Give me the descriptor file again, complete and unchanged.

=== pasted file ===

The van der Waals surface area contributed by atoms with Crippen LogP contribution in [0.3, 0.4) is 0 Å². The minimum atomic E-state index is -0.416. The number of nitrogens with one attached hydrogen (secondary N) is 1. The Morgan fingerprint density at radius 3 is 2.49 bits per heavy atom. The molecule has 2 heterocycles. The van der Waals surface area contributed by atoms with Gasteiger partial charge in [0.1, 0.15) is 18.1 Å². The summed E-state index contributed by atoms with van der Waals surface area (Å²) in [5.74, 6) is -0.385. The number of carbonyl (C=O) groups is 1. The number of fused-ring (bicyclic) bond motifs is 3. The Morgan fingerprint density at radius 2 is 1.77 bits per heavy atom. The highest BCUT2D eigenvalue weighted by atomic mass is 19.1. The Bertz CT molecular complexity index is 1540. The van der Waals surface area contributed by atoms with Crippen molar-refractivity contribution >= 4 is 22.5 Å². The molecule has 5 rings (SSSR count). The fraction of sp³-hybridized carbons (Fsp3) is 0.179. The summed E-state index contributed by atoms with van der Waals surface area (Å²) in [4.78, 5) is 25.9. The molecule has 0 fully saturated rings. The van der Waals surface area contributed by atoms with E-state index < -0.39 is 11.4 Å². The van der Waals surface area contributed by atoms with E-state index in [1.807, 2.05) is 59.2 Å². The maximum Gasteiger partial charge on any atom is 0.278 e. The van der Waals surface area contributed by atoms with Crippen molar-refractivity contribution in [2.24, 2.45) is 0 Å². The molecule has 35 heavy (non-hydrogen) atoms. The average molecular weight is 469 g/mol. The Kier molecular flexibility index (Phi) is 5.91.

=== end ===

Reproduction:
The van der Waals surface area contributed by atoms with Crippen LogP contribution in [0.3, 0.4) is 0 Å². The minimum atomic E-state index is -0.416. The number of nitrogens with one attached hydrogen (secondary N) is 1. The Morgan fingerprint density at radius 3 is 2.49 bits per heavy atom. The molecule has 2 heterocycles. The van der Waals surface area contributed by atoms with Gasteiger partial charge in [0.1, 0.15) is 18.1 Å². The summed E-state index contributed by atoms with van der Waals surface area (Å²) in [5.74, 6) is -0.385. The number of carbonyl (C=O) groups is 1. The number of fused-ring (bicyclic) bond motifs is 3. The Morgan fingerprint density at radius 2 is 1.77 bits per heavy atom. The highest BCUT2D eigenvalue weighted by atomic mass is 19.1. The Bertz CT molecular complexity index is 1540. The van der Waals surface area contributed by atoms with Crippen molar-refractivity contribution >= 4 is 22.5 Å². The molecule has 5 rings (SSSR count). The fraction of sp³-hybridized carbons (Fsp3) is 0.179. The summed E-state index contributed by atoms with van der Waals surface area (Å²) in [4.78, 5) is 25.9. The molecule has 0 fully saturated rings. The van der Waals surface area contributed by atoms with E-state index < -0.39 is 11.4 Å². The van der Waals surface area contributed by atoms with E-state index in [1.807, 2.05) is 59.2 Å². The maximum Gasteiger partial charge on any atom is 0.278 e. The van der Waals surface area contributed by atoms with Crippen molar-refractivity contribution in [2.24, 2.45) is 0 Å². The molecule has 35 heavy (non-hydrogen) atoms. The average molecular weight is 469 g/mol. The Kier molecular flexibility index (Phi) is 5.91.